KAILUA-KONA, Hawaii - Fresh off a solid performance on Oahu, Jerry Kelly shot an 8-under 64 on the Big Island on Thursday to share the first-round lead at the Mitsubishi Electric Championship, the season opener on the PGA Tour Champions.

The 51-year-old Kelly, who tied for 14th at the PGA Tour's Sony Open last week in Honolulu, birdied five of his final seven holes to shoot 30 on the back nine at Hualalai. He won twice last season, his first on the over-50 tour.

Gene Sauers also shot 64, going bogey-free amid calm conditions. Thirty-two of the 44 players broke par in the limited-field event, which includes winners from last season, past champions of the event, major champions and Hall of Famers.

Rocco Mediate and Colin Montgomerie were one shot back, and Fred Couples, Kevin Sutherland and Kirk Triplett were another shot behind.

Bernhard Langer, defending the first of his seven 2017 titles, was in the middle of the pack after a 69.

Getty Images

Rahm (62) fires career low round

By Will GrayJanuary 19, 2018, 12:03 am

The scores were predictably low during the opening round of the CareerBuilder Challenge, where the top-ranked player in the field currently sits atop the standings. Here's how things look after the first day in Palm Springs as Jon Rahm is out to an early advantage:

Leaderboard: Jon Rahm (-10), Austin Cook (-9), Andrew Landry (-9), Jason Kokrak (-9), Brandon Harkins (-8), Martin Piller (-8), Aaron Wise (-8), Beau Hossler (-8)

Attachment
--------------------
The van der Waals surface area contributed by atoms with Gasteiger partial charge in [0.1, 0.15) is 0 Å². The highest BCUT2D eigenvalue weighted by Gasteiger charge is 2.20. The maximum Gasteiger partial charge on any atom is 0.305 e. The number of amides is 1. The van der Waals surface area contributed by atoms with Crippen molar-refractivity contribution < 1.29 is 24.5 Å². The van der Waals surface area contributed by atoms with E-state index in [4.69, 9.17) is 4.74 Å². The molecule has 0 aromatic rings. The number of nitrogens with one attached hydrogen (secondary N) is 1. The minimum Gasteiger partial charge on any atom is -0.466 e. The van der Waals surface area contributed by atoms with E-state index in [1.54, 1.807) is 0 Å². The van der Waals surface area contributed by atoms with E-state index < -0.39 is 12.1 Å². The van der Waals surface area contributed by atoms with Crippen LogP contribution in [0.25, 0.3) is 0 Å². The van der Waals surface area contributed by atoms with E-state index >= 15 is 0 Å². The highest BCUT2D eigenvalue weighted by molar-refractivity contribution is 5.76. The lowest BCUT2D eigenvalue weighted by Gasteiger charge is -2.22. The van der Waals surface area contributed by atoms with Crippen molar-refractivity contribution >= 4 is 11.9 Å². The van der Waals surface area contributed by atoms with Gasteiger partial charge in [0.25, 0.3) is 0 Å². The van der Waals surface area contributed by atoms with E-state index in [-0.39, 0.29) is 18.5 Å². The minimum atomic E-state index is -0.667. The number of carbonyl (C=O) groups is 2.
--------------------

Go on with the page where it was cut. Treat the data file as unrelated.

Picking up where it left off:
What it means: Rahm is coming off a runner-up finish two weeks ago at Kapalua, and he picked up right where he left off with a 10-under 62 at La Quinta Country Club. It marked his lowest career round on the PGA Tour, and it gave him a one-shot lead heading to the Nicklaus Tournament Course. Cook is the only player within two shots of Rahm who has won already on Tour.

Round of the day: Rahm got off to a fast start, playing his first seven holes in 6 under, and he made it around La Quinta without dropping a shot. The 62 bettered his previous career low on Tour by two shots and it included an eagle on the par-5 fifth hole to go along with eight birdies.

Best of the rest: Cook was a winner earlier this season at the RSM Classic, and he's now in the mix for trophy No. 2 following a 9-under 63 on the Nicklaus Tournament Course. Like Rahm, he opened with a seven-hole stretch at 6 under and turned in a scorecard without a bogey. He'll now head to the more difficult Stadium Course for his second round.

Biggest disappointment: Patrick Reed blitzed the three-course rotation in Palm Springs en route to his first career Tour title back in 2014, but he's unlikely to repeat that feat after opening with a 2-over 74 on the Nicklaus Tournament course. Reed made only one birdie against three bogeys and was one of only 32 players in the 156-man field who failed to break par in the opening round.

Main storyline heading into Friday: Rahm deserves the spotlight, as he entered the week as one of the event's headliners and did nothing to lose that billing in the opening round. But the pack of contenders is sure to keep pace, while players like Phil Mickelson (-2) will look to put up a low score in order to build some momentum heading into the weekend.